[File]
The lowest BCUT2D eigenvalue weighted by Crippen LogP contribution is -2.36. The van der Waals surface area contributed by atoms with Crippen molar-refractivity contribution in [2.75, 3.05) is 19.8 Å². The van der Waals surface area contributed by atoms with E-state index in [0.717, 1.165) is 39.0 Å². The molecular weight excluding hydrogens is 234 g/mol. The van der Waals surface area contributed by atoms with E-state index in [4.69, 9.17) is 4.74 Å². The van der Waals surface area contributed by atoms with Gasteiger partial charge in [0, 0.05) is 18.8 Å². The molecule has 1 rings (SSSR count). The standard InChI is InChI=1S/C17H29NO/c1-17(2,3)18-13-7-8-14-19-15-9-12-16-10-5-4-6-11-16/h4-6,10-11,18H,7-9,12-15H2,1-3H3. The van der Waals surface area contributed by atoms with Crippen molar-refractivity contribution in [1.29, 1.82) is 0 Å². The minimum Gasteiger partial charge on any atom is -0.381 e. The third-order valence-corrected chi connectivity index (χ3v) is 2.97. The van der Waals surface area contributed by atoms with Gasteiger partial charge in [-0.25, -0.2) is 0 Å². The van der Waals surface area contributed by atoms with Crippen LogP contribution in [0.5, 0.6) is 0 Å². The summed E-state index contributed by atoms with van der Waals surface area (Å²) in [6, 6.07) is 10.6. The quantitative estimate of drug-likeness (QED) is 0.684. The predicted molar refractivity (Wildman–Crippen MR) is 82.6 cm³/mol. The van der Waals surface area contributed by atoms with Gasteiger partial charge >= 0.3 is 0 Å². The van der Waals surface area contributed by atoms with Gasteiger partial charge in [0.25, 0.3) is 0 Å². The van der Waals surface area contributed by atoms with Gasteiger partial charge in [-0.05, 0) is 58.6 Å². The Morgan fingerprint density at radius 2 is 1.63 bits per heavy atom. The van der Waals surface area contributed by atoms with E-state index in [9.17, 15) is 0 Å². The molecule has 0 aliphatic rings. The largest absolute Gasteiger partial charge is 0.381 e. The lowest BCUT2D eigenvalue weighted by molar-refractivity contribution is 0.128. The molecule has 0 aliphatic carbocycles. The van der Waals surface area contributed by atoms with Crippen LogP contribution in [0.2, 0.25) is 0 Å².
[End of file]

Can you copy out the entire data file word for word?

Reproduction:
The lowest BCUT2D eigenvalue weighted by Crippen LogP contribution is -2.36. The van der Waals surface area contributed by atoms with Crippen molar-refractivity contribution in [2.75, 3.05) is 19.8 Å². The van der Waals surface area contributed by atoms with E-state index in [0.717, 1.165) is 39.0 Å². The molecular weight excluding hydrogens is 234 g/mol. The van der Waals surface area contributed by atoms with E-state index in [4.69, 9.17) is 4.74 Å². The van der Waals surface area contributed by atoms with Gasteiger partial charge in [0, 0.05) is 18.8 Å². The molecule has 1 rings (SSSR count). The standard InChI is InChI=1S/C17H29NO/c1-17(2,3)18-13-7-8-14-19-15-9-12-16-10-5-4-6-11-16/h4-6,10-11,18H,7-9,12-15H2,1-3H3. The van der Waals surface area contributed by atoms with Crippen molar-refractivity contribution in [1.29, 1.82) is 0 Å². The minimum Gasteiger partial charge on any atom is -0.381 e. The third-order valence-corrected chi connectivity index (χ3v) is 2.97. The van der Waals surface area contributed by atoms with Gasteiger partial charge in [-0.25, -0.2) is 0 Å². The van der Waals surface area contributed by atoms with Crippen LogP contribution in [0.5, 0.6) is 0 Å². The summed E-state index contributed by atoms with van der Waals surface area (Å²) in [6, 6.07) is 10.6. The quantitative estimate of drug-likeness (QED) is 0.684. The predicted molar refractivity (Wildman–Crippen MR) is 82.6 cm³/mol. The van der Waals surface area contributed by atoms with Gasteiger partial charge >= 0.3 is 0 Å². The van der Waals surface area contributed by atoms with Gasteiger partial charge in [0.25, 0.3) is 0 Å². The van der Waals surface area contributed by atoms with Gasteiger partial charge in [-0.05, 0) is 58.6 Å². The Morgan fingerprint density at radius 2 is 1.63 bits per heavy atom. The van der Waals surface area contributed by atoms with E-state index in [9.17, 15) is 0 Å². The molecule has 0 aliphatic rings. The largest absolute Gasteiger partial charge is 0.381 e. The lowest BCUT2D eigenvalue weighted by molar-refractivity contribution is 0.128. The molecule has 0 aliphatic carbocycles. The van der Waals surface area contributed by atoms with Crippen LogP contribution in [0.2, 0.25) is 0 Å².